The quote is completely correct; go into everything with a positive attitude!
3: “I don’t go by the rule-book; I lead from the heart, not the head.” – Princess Diana
Whilst this says a lot about Diana as a person, I think it’s also excellent advice (I’m not a monarchist, by the way, far from it!). She was a passionate advocate for Great Ormond Street Hospital for Children and did extensive work for charity. Compassion and empathy were her finest qualities – she’s not called the People’s Princess for nothing. She often took matters into her own hands, visiting hospitals to see patients with leprosy and HIV/AIDS in order to challenge the stigma surrounding these diseases. She once said about these visits: “It has always been my concern to touch people with leprosy, trying to show in a simple action that they are not reviled, nor are we repulsed.” From her marriage to Prince Charles onwards, Diana was the subject of constant media scrutiny until her death in 1996.
I also want to say that your exam results are not something to fear. Personally, I value kindness in people far more than cleverness. Work hard, revise, but DO NOT stress yourself out. Take care of yourself, both physically and mentally.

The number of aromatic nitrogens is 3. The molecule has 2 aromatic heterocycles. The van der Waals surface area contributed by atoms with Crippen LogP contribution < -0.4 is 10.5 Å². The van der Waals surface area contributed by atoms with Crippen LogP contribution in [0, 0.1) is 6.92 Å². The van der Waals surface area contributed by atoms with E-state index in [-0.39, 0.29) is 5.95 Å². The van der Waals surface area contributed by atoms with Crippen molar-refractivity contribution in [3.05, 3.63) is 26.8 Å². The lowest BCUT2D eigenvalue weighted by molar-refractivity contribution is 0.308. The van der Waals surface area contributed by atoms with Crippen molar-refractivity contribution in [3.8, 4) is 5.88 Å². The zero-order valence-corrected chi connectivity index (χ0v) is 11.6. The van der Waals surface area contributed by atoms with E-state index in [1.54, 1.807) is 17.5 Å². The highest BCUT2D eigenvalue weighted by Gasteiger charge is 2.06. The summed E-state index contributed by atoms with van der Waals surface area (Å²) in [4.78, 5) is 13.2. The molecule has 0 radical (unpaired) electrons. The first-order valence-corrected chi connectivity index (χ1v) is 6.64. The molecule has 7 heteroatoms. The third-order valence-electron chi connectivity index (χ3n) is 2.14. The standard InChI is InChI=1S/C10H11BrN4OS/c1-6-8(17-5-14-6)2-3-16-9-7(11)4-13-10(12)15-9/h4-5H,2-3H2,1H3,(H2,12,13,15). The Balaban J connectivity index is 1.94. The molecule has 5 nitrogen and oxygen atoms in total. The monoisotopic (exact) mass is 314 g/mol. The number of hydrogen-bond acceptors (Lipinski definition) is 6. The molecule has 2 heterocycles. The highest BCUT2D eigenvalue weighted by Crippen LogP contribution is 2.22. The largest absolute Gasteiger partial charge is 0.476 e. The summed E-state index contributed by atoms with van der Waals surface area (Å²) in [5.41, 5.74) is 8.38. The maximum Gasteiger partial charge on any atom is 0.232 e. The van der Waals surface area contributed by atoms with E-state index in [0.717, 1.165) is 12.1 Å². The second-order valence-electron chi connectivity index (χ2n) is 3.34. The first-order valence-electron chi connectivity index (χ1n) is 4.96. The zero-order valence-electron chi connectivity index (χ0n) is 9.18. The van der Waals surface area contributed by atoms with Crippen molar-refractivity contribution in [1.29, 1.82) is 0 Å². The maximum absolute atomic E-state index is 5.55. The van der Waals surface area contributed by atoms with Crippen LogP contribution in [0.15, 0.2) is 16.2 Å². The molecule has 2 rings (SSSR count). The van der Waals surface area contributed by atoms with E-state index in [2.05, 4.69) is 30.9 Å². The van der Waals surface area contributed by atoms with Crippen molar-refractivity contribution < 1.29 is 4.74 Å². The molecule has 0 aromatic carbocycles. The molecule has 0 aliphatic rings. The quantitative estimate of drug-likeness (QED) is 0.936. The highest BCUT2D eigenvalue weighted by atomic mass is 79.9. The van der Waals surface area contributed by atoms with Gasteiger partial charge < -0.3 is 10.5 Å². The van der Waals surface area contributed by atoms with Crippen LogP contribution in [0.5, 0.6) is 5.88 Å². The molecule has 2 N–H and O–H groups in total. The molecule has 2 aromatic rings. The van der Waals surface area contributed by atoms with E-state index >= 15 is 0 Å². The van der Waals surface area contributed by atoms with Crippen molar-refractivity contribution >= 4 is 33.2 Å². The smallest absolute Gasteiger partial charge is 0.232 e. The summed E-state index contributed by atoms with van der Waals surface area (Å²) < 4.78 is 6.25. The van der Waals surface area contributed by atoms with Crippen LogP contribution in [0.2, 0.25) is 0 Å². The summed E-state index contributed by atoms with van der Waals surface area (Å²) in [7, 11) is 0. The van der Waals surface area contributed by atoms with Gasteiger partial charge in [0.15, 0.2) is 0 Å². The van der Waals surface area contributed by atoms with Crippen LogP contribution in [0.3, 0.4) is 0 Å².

2: “When you dream, you can do what you like.” – J.K Rowling
Did you know her initials stand for “just kidding”? She wrote the entire Harry Potter series as an elaborate prank. True story*.
Born in Gloucestershire, J. K. Rowling began writing the first book in the Harry Potter series whilst on welfare benefits as a single parent. Hers is a real rags-to-riches story; she’s now considered one of the most influential women in the UK and possibly the world. She is a philanthropist and supports various charities, as well as being an advocate of the Labour Party (I’m Green, but good on her anyway!). As a resident of Scotland, she was eligible to vote in the 2014 referendum on Scottish independence and participated in the anti-independence campaign, donating £1 million. She suffered from depression early on in the writing process, which later inspired the Dementors from Harry Potter and the Prisoner of Azkaban. The Harry Potter series deals with various genres and themes. A lot of readers fondly recall the messages of friendship and courage. However, I feel that the series is so important because it doesn’t patronise its younger readers – Harry faces a corrupt government, the reality of death and prejudice, among other heavy issues. Harry is hardcore, man.